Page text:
THIS MUCH is clear in the great national debate that continues to smolder in lower Manhattan: Never before has there been such a controversy over what to do with a former Burlington Coat Factory.

But in 21st century America, few things are easy - not when the Islamic faith, memories of the 9/11 terror attacks or sound-bite politics are involved.

And so, the once obscure proposal by a Muslim group called Cordoba House to build a community center, including a prayer space, at a site roughly two blocks from a corner of the former World Trade Center has become the current focal point of U.S. politics.

It's also become a kind of Rorschach test for how Americans view the place of Islam in U.S. society, and the nation's more-than-two-centuries-old traditions of religious freedom and tolerance.

But are people debating this so-called "Ground Zero Mosque" even armed with the basic facts? Here are some questions and answers:

Q. Why do they call it "the Ground Zero Mosque"?

A. They shouldn't. In fact, there is no such thing as "the Ground Zero Mosque" or - as some GOP pols have started calling it - "the 9/11 mosque." The proposed 13-story, $100 million Islamic center is two blocks - or about two football fields - away from the Ground Zero location attacked nine years ago.

Q. What is Cordoba House and why do they want to do this?

A. The group had been looking to expand. Considered a force for a moderate and peaceful version of Islam, Cordoba's leader, Imam Feisal Abdul Rauf, has praised the lower Manhattan location because it "sends the opposite statement to what happened on 9/11."

Most local leaders - most notably New York Mayor Michael Bloomberg - have supported the proposal from the git-go.

Q. So what happened?

A. A driving force has clearly been a right-wing blogger named Pam Geller, whose site is named "Atlas Shrugs" in honor of her libertarian hero, Ayn Rand. Geller, who has made outlandish claims that President Obama is a secret Muslim, began pounding the drums in May through her group SIOA - Stop Islamization of America. Geller's efforts won headlines in the conservative-leaning New York Post, riled up some 9/11 families and floated into a political outrage-o-sphere populated by the likes of 2012 GOP White House hopefuls Newt Gingrich and Sarah Palin, who then famously took to Twitter to ask "peaceful Muslims" to "pls refudiate" the idea.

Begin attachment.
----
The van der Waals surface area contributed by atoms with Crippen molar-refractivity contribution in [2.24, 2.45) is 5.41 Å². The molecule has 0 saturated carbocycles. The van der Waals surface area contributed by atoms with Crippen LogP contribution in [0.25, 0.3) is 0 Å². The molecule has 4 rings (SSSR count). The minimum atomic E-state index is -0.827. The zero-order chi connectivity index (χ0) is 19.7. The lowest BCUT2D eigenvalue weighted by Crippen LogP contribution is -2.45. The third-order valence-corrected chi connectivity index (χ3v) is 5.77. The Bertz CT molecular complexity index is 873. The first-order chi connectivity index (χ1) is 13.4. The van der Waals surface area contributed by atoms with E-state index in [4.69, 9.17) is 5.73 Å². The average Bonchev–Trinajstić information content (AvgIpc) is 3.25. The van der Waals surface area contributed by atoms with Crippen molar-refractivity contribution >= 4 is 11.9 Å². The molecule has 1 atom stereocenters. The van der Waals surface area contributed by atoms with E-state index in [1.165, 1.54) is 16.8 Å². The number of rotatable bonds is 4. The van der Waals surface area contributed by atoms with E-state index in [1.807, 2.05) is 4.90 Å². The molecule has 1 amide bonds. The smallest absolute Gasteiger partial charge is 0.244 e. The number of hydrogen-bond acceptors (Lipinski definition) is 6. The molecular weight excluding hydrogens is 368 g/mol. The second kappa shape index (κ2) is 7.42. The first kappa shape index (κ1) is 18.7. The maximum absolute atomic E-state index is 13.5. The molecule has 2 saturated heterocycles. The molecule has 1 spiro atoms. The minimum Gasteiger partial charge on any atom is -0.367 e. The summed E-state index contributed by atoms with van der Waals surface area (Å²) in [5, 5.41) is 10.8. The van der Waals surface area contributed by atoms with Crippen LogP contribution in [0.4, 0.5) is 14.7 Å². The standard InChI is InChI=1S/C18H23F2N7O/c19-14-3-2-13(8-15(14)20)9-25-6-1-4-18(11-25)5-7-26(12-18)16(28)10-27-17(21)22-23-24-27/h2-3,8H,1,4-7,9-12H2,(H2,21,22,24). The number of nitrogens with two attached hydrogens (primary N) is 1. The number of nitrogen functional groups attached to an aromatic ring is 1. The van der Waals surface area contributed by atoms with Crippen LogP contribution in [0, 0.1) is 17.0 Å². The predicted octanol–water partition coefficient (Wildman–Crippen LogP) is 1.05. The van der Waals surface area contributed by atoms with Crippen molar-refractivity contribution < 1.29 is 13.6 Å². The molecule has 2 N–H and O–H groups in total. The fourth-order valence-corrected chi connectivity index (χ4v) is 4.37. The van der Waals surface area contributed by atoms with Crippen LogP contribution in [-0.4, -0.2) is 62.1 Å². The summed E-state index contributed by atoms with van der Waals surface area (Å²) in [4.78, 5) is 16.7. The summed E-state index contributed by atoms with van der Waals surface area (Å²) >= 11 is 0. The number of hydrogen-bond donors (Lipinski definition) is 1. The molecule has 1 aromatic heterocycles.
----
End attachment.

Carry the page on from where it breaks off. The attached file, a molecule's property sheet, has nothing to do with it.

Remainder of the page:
Q. But isn't it indeed an affront to 9/11 families and other New Yorkers to have an Islamic center so close to where al Qaeda attacked Manhattan?

A. A poll last week found that 68 percent of Americans (but only 31 percent in Manhattan) oppose the project. But many critics seem eager to conflate the entire Islamic faith - with 1.4 billion adherents worldwide - with the small band of violent extremists.

Although the Imam Rauf has criticized American policy at times, generally speaking Rauf and his anti-militant beliefs are Osama bin Laden's worst nightmare. That is why the administration of President Bush selected him for a Muslim outreach program to travel to Arab nations abroad in 2007.

Rauf reportedly also aided the FBI in counterterrorism efforts in 2003.

Q. But people are really just opposed to this mosque, near Ground Zero, right?

A. Not really - in fact, there have been rising cases of Americans opposing the construction of new mosques from Tennessee to California. Some experts see a link between public anger over the stalled U.S. economy and increasing xenophobia - on the border with Mexico as well as toward Islam.

"The rise of the tea party and the reaction against Obama - I think that's all raising the temperature," said Ihsan Bagby, an associate professor of Islamic studies at the University of Kentucky.

Q. Aren't some politicians exploiting that?

A. You betcha - some conservatives clearly see a chance to burnish their pre-2012 Republican primary credentials with the tea party set, including Gingrich, Palin and a right-drifting Minnesota Gov. Tim Pawlenty.

"They're running against the Muslim president who wasn't born in America," said University of Virginia historian and presidential pundit Larry Sabato, satirically referring to two myths about Obama.

Q. But won't this Islamic center muck up the sacred zone around Ground Zero?

A. That depends on your definition of the word "sacred." The New York Daily News reported this week that the two-block zone around Ground Zero includes establishments like the Pussycat Lounge, a strip club.

Q. And isn't there already a mosque in lower Manhattan?

A. Why, yes, there is. The Masjid Manhattan is little more than four blocks from Ground Zero, and it's been there since 1970, the year before the World Trade Center opened - operating with no controversy whatsoever.